Q: Can the HOA of a residential neighborhood have a guest's vehicle towed?

The streets are not private and are county owned (i.e.: there is no gate requiring entry to the neighborhood, city police do not patrol, but the sheriffs do.) Guest vehicles are explicitly omitted from the CCR. And I quote,"Nothing contained in this paragraph shall preclude guests or invitees of any lot owner from parking infront of any lot so long as such guest or invitee parks in the designate parking area and parks only on a temporary basis. Ownership of each lot shall entitle the owner or owners therof to the use of not more than two automobile parking spaces be as near and convenient to said lot as possible..."

The only time frame mentioned is "temporary basis" on my brother's vehicle; who is visiting from out of town. The 3rd warning results in a tow. Would the HOA be opening itself up to litigation for towing a guest's vehicle? The HOA does not own the street - it is a county owned street. The vehicle does not qualify as an "abandoned vehicle".. Any thoughts?

1 Lawyer Answer
Samuel G McKerall
Samuel G McKerall
  • Consumer Law Lawyer
  • Gulf Shores, AL

A: Interesting question well presented. The only way to a legal answer will be by consulting a local lawyer who has experience with subdivisions, developments, owners' associations and permitting, He will have to review the homeowners' association forming documents and its rules and regulations together with the applicable laws of the State of Alabama, the county and the municipality involved. He will have to examine the deed to the property and the City's subdivision permitting file. The problem boils down to the meaning of the word temporary within this particular fact situation, and in order to determine that the lawyer will have to discuss with the association's president, and maybe its board, how this particular clause in the association documents has been applied and enforced in other instances in the past. You should be prepared to discover that there may be no clear or easy answer, depending on the circumstances.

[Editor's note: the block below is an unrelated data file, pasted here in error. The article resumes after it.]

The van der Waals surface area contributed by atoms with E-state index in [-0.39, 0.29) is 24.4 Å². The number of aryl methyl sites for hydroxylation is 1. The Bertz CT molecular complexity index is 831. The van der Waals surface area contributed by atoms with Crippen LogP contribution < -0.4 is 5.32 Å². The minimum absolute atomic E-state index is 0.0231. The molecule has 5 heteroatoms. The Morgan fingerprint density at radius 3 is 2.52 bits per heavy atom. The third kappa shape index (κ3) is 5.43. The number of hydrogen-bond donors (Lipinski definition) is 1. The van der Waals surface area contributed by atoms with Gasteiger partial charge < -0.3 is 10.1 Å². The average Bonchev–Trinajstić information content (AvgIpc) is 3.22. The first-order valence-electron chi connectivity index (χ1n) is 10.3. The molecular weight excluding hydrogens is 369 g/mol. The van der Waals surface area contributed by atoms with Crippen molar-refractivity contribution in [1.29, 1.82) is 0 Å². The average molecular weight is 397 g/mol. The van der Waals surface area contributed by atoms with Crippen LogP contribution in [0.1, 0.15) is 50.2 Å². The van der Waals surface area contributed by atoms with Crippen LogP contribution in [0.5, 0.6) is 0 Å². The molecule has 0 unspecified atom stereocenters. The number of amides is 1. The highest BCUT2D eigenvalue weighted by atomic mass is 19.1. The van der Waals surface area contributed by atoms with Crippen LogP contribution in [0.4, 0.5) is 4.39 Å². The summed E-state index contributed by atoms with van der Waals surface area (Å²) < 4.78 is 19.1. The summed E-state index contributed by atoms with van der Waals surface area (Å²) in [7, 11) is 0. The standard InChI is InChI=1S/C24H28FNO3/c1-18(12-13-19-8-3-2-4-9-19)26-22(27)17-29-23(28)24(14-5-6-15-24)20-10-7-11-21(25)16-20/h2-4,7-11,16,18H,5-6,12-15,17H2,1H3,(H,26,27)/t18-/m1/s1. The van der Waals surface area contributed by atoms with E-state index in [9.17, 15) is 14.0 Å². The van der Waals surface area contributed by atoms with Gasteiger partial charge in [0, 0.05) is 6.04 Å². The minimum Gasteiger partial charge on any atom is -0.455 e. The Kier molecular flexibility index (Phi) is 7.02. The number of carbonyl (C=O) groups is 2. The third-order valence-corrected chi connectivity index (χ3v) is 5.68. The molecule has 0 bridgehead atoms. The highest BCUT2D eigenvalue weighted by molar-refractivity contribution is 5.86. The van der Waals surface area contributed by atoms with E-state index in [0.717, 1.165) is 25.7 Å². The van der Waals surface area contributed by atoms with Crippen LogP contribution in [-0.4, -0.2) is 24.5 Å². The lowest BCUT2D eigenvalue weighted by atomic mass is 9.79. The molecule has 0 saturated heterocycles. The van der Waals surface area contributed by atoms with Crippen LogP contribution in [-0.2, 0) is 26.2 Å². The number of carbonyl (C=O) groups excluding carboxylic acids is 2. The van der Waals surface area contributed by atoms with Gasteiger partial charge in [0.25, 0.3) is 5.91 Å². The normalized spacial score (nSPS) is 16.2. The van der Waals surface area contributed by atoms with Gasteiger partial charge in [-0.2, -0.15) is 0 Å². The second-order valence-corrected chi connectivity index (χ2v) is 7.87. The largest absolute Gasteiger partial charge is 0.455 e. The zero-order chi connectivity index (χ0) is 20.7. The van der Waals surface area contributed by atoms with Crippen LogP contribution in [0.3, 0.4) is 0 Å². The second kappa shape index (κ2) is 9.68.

Self-help is a valid way to solve legal problems. Its free and it can work. So go and talk to the association person who's giving you grief and try to work out either an agreement on the matter or a temporary permit to be excused from complying with whatever his or her interpretation of the rule is.

I should warn you that there's a little man with magical powers high atop some mountain somewhere and his sole purpose in life is to use his magic to make sure that there is at least one jerk assigned to each and every homeowners association who thinks its his or her job to see that all rules are narrowly and rigidly interpreted.

Good luck.

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